As soon as you clap eyes on the new Citroën C4, one burning question forces its way to the top of the heap: how on earth has Citroën managed to produce this mostly excellent, individualistic car in one generational leap from the humdrum, unpromising and totally forgettable Xsara, a kind of French equivalent of the 1990 Ford Escort.
It’s a bit like a school sack-race winner suddenly taking Olympic gold in the marathon.
In the C4, Citroën has given us a car which not only brings a fresh look and a new philosophy to the trench warfare of the Focus-Golf class, but also easily exceeds its Peugeot family equivalent, the 307.
It also demonstrates to Citroën’s long-suffering band of enthusiasts that they were right to hang on all these years in the hope for something special to turn up. Suddenly, a double-chevron model is much more than a handy source of cashbacks and institutional discounts. In fact, such is its all-round desirability that it may soon bring an end to that whole market strategy.
Viewed dispassionately, the C4 is Citroën’s rebodied version of Peugeot’s conventionally engineered, steel-bodied, front-drive 307, with suspension (front struts, rear torsion beam) and major underpinnings simply re-tuned to suit different Citroën priorities.
In the metal, however, the C4 is surely one of the most successful exponents yet of a common platform policy. It has absolutely no visual link with the 307, inside or out. This C4 is as distinctive as Citroëns used to be – except that there’s nothing ‘funny’ about its controls, no super-fast steering or a zero-travel, over-servoed brake pedal – properties (market experts now tell us) which pleased the few and disenfranchised the many.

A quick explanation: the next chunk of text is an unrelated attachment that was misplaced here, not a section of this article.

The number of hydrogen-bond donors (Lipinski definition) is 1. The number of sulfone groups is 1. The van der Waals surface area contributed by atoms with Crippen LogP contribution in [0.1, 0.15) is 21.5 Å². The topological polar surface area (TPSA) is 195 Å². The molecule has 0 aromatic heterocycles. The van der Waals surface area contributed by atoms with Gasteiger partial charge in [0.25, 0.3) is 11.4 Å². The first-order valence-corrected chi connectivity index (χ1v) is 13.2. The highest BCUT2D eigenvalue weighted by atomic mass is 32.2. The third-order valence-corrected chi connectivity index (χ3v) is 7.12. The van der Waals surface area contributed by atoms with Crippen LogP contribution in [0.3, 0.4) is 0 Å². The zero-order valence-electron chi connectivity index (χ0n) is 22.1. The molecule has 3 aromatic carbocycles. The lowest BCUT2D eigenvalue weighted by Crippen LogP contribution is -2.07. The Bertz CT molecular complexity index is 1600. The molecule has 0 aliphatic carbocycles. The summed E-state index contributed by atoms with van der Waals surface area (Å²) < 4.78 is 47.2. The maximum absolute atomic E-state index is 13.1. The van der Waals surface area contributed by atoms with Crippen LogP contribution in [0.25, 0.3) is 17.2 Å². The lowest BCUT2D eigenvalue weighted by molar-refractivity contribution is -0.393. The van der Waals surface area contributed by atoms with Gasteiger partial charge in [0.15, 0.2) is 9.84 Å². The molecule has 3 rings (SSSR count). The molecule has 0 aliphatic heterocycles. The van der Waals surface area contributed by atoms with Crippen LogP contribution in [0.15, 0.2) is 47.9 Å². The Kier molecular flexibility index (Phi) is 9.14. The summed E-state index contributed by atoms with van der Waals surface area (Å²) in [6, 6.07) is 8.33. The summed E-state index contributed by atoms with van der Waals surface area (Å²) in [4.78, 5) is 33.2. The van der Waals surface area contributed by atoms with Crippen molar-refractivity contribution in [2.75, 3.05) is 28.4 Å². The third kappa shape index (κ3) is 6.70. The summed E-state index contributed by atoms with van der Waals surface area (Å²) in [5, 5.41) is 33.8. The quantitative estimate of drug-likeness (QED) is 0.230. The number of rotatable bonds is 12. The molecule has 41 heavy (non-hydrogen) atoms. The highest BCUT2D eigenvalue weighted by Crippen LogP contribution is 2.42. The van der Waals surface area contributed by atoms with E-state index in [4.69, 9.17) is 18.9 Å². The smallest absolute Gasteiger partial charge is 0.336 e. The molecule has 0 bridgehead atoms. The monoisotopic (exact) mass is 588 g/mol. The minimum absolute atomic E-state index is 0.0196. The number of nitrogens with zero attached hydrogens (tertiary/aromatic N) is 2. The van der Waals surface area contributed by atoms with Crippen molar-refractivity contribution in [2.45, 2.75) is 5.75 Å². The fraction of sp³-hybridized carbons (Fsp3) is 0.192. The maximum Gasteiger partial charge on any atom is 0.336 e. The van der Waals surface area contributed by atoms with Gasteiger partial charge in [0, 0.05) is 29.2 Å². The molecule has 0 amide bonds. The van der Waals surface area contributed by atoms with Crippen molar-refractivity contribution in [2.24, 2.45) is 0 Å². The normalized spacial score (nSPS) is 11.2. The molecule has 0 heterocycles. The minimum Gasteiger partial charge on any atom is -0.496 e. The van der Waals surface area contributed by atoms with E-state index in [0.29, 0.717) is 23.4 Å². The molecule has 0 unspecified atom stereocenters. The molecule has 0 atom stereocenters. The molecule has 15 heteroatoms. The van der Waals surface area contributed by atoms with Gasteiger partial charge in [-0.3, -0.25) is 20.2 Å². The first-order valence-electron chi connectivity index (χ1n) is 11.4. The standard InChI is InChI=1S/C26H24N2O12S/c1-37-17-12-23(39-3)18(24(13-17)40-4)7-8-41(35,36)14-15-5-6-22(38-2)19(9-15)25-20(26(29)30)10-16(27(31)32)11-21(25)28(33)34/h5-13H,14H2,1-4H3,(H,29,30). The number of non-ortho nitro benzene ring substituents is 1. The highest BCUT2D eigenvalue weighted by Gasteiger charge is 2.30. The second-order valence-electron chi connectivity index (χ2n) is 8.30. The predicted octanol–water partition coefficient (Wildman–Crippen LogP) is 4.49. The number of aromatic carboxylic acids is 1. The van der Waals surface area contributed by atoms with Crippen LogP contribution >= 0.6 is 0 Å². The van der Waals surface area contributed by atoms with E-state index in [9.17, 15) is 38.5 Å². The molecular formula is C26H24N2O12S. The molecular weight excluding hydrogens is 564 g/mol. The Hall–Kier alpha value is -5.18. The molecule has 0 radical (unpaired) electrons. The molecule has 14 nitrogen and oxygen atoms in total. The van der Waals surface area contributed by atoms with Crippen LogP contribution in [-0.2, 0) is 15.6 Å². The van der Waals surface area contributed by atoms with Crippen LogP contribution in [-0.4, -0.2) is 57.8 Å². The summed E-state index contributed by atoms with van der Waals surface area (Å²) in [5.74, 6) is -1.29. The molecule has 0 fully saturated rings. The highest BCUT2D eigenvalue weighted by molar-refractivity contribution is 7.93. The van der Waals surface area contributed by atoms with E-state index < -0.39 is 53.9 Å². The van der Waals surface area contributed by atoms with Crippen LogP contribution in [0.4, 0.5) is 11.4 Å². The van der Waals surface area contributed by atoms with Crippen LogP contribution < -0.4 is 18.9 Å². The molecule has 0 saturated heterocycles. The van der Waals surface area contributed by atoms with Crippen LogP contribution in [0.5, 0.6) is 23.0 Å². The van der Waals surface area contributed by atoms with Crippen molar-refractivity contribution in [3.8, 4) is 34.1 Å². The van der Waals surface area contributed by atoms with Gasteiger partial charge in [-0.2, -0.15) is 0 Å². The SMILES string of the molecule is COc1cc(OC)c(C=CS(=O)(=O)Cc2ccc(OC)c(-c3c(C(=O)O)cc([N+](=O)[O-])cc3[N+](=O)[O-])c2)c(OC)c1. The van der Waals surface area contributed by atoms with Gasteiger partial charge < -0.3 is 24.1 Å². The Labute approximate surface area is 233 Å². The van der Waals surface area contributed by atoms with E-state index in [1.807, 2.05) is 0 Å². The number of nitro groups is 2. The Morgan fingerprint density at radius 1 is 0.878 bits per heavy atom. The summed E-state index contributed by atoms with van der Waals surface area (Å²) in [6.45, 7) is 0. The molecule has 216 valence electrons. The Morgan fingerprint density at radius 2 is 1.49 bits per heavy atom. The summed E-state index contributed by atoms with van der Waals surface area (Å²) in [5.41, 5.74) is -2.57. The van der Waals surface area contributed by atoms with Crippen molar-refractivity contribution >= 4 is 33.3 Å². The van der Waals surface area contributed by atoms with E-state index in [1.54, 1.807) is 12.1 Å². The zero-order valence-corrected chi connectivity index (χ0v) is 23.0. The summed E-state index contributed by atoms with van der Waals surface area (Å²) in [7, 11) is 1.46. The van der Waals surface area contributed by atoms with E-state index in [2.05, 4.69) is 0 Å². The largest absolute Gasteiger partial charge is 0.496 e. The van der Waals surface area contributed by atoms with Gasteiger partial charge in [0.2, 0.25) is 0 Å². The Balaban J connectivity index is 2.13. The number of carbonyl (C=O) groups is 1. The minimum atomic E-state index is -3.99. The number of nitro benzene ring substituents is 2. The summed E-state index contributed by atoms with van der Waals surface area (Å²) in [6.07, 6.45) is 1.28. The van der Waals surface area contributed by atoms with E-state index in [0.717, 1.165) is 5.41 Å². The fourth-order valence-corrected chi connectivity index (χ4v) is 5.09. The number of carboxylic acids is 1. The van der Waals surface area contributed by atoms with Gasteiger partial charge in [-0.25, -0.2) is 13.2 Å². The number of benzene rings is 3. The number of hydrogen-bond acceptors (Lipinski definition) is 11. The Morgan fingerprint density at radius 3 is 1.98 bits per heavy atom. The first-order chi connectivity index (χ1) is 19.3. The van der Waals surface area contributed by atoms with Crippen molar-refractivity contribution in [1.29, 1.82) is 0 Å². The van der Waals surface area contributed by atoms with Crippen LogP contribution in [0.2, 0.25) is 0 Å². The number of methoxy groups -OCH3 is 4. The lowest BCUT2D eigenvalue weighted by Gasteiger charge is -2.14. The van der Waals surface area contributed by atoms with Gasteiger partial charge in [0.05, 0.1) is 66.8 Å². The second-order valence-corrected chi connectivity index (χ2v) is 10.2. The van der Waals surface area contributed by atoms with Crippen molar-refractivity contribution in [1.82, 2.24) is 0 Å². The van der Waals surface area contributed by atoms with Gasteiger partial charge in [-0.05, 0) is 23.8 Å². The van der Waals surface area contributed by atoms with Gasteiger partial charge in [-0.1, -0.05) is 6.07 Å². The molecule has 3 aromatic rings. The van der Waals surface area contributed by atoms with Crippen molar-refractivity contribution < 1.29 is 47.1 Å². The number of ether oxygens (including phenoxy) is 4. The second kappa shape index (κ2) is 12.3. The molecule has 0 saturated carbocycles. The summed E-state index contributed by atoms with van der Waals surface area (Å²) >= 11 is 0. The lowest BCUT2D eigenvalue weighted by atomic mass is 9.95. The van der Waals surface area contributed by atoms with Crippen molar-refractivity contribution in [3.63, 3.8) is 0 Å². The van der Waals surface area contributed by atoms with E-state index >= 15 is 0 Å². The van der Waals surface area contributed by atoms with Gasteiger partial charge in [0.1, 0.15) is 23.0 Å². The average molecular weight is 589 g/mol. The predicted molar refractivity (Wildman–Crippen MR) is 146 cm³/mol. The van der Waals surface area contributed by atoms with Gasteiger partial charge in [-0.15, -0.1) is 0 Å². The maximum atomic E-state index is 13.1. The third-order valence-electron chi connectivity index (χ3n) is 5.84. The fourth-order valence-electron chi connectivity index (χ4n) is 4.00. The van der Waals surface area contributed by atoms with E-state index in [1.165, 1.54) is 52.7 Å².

Citroen’s change of gear has much to do with the arrival, four years ago, of design chief Jean-Pierre Ploué (formerly ‘Mr Renault Twingo’) who has done much to flesh out and redefine Citroën’s core values. This C4 is the first all-Ploué car, and the designer’s gift to the fraught small-hatch class is a car which prioritises comfortable travel and avoidance of stress, unlike most of the class’s driver-oriented confections.
The seating is low and the seats are soft. Instead of an imposing array of ‘cockpit’ controls, the car has a central LCD display which shows speeds as digits.
The tacho is a modest graphical line ahead of the driver which grows as the revs rise. It’s not sporty, but it definitely scores by being neat and different.
The steering-wheel design has been perfected in several recent Citroën concepts. When you turn the wheel, the boss stays still, presenting a large, perfectly placed switch panel. Citroën have grouped switches for four different supporting functions around its edges: audio, cruise control, navigation and telephone. They’re the things drivers normally have to grope for, and having them so accessible feels amazing. Other functions (lights, wipers, turn indicators) are grouped on two steering stalks.
Top-spec C4s are laden with gadgetry unusual in this class, including swivelling headlights (an echo, for some, of the DS in the ’60s), a speed limiter, tyre-pressure warning system and a dash-mounted air freshener of startling effectiveness (with a choice of nine different scents).